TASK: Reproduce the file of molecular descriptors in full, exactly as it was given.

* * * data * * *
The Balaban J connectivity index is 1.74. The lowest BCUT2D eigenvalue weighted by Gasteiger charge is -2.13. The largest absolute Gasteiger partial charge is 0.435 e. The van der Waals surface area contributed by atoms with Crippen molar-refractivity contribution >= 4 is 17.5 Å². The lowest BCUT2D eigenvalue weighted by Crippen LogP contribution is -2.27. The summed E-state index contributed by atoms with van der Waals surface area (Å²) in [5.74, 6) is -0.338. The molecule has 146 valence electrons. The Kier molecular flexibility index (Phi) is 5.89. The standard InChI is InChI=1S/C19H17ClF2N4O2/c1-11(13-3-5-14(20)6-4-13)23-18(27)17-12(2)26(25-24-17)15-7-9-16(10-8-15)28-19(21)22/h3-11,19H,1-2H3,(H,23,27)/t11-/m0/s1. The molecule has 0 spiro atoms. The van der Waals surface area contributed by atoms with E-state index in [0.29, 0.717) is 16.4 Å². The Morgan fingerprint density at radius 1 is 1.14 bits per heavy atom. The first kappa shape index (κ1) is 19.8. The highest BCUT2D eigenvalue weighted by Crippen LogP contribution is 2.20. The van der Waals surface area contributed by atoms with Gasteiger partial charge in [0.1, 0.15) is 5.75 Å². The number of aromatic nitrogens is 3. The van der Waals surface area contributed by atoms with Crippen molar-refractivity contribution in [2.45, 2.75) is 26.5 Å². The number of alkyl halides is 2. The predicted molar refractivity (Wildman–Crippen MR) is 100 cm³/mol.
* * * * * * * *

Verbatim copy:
The Balaban J connectivity index is 1.74. The lowest BCUT2D eigenvalue weighted by Gasteiger charge is -2.13. The largest absolute Gasteiger partial charge is 0.435 e. The van der Waals surface area contributed by atoms with Crippen molar-refractivity contribution >= 4 is 17.5 Å². The lowest BCUT2D eigenvalue weighted by Crippen LogP contribution is -2.27. The summed E-state index contributed by atoms with van der Waals surface area (Å²) in [5.74, 6) is -0.338. The molecule has 146 valence electrons. The Kier molecular flexibility index (Phi) is 5.89. The standard InChI is InChI=1S/C19H17ClF2N4O2/c1-11(13-3-5-14(20)6-4-13)23-18(27)17-12(2)26(25-24-17)15-7-9-16(10-8-15)28-19(21)22/h3-11,19H,1-2H3,(H,23,27)/t11-/m0/s1. The molecule has 0 spiro atoms. The van der Waals surface area contributed by atoms with E-state index in [0.29, 0.717) is 16.4 Å². The Morgan fingerprint density at radius 1 is 1.14 bits per heavy atom. The first kappa shape index (κ1) is 19.8. The highest BCUT2D eigenvalue weighted by Crippen LogP contribution is 2.20. The van der Waals surface area contributed by atoms with Gasteiger partial charge in [0.1, 0.15) is 5.75 Å². The number of aromatic nitrogens is 3. The van der Waals surface area contributed by atoms with Crippen molar-refractivity contribution in [2.45, 2.75) is 26.5 Å². The number of alkyl halides is 2. The predicted molar refractivity (Wildman–Crippen MR) is 100 cm³/mol.